Rainfall from the Asian summer monsoon has been decreasing over the past 80 years, a decline unprecedented in the last 448 years, according to a new study.
The new research used tree ring records to reconstruct the Asian summer monsoon back to 1566. The study, published in the AGU journal Geophysical Research Letters, found the monsoon has been weakening since the 1940s, resulting in regional droughts and hardships.
The new research finds man-made atmospheric pollutants are likely the reason for the decline. The 80-year decline in the monsoon coincides with the ongoing boom in industrial development and aerosol emissions in China and the northern hemisphere that began around the end of World War II, according to the study’s authors.
Previous studies have looked at tree ring chronologies from this region but the new study, “surpasses [previous dendrochronology studies] in terms of the timespan covered and the number of trees involved,” said Steve Leavitt, a dendrochronologist at the University of Arizona in Tucson and a co-author of the new study. “We were able to gather nearly 450 years worth of tree ring data with clear annual resolution from an area where tree ring growth correlates very strongly with rainfall.”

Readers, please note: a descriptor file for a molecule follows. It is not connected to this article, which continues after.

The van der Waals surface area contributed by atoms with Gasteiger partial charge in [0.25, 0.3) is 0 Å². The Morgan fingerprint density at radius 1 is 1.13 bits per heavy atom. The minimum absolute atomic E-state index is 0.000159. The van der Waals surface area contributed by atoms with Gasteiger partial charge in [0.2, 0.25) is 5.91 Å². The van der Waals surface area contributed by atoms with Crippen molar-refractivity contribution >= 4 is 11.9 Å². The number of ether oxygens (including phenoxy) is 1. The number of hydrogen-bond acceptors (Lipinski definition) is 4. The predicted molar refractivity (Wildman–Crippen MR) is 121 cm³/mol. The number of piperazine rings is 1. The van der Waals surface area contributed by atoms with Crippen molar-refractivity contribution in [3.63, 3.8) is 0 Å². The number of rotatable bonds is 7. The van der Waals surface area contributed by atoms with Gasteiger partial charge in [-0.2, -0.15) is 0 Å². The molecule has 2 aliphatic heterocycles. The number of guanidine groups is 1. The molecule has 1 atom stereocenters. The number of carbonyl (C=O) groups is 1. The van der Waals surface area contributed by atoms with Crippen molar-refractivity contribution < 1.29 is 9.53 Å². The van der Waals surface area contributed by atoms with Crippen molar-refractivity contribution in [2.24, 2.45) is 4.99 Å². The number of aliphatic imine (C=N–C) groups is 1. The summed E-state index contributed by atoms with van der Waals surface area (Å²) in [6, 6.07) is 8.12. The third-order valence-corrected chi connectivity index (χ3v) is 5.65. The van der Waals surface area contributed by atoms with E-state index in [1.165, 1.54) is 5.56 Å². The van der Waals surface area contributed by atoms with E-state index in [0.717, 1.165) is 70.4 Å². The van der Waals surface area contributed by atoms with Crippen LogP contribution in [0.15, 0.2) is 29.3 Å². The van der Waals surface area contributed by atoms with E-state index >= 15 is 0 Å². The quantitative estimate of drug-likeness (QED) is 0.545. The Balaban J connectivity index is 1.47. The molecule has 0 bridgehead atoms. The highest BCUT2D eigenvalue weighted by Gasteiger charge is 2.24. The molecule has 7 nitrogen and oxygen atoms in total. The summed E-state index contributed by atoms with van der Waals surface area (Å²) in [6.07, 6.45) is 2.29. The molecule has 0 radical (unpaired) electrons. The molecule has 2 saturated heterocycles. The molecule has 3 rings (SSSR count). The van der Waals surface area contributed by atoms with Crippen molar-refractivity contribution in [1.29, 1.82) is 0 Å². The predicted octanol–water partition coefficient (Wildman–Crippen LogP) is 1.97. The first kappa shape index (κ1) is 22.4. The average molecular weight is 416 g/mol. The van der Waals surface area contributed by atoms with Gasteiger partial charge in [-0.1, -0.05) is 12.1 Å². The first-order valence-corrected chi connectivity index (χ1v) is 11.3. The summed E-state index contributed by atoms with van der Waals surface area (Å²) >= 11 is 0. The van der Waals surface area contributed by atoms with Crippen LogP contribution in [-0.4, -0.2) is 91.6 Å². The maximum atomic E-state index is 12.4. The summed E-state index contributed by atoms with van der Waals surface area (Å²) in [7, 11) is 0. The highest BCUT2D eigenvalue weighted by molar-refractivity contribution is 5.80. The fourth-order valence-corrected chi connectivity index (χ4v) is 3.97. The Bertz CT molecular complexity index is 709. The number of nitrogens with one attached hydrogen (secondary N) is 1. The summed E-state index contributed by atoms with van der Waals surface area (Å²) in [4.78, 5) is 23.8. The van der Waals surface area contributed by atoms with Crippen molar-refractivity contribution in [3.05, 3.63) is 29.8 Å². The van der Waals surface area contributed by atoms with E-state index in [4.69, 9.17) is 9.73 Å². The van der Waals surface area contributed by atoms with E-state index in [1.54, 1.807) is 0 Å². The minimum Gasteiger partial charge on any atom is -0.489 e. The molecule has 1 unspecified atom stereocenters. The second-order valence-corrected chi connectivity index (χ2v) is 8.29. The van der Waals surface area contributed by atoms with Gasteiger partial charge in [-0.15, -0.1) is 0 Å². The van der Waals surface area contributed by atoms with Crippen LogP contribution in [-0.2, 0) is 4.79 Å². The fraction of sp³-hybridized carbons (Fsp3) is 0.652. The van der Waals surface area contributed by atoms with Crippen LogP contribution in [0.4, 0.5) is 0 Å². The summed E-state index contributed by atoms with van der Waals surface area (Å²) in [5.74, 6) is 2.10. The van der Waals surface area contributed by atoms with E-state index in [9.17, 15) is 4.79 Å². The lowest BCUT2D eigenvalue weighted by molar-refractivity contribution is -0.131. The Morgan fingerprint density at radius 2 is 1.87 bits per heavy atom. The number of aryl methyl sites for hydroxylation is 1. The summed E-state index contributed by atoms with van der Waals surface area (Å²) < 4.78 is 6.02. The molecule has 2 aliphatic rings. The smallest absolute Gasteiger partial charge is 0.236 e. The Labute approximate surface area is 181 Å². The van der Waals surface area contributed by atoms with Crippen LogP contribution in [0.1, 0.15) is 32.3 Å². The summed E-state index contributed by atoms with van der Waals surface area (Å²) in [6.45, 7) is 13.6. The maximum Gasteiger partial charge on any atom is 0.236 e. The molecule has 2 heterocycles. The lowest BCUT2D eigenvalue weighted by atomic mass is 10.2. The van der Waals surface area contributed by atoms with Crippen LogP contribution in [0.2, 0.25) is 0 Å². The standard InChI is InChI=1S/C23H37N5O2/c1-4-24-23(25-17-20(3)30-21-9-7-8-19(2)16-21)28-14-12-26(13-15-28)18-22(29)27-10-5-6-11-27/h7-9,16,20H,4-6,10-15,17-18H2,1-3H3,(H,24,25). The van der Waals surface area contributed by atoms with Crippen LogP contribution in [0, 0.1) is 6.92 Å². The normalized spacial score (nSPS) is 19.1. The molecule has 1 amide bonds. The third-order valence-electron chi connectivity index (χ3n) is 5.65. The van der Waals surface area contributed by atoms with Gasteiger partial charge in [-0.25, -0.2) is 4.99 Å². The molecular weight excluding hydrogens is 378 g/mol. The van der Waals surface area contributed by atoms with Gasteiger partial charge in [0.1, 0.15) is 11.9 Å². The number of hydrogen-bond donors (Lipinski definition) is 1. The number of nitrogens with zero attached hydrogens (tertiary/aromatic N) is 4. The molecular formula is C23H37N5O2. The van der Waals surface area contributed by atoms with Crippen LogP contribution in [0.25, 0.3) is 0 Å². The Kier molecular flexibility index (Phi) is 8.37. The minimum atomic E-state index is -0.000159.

Nearly half of the world’s population is affected by the Asian summer monsoon, which dumps the majority of the continent’s rainfall in a few short, torrential months. Summer rainfall has been declining in recent decades, influencing water availability, ecosystems and agriculture from India to Siberia.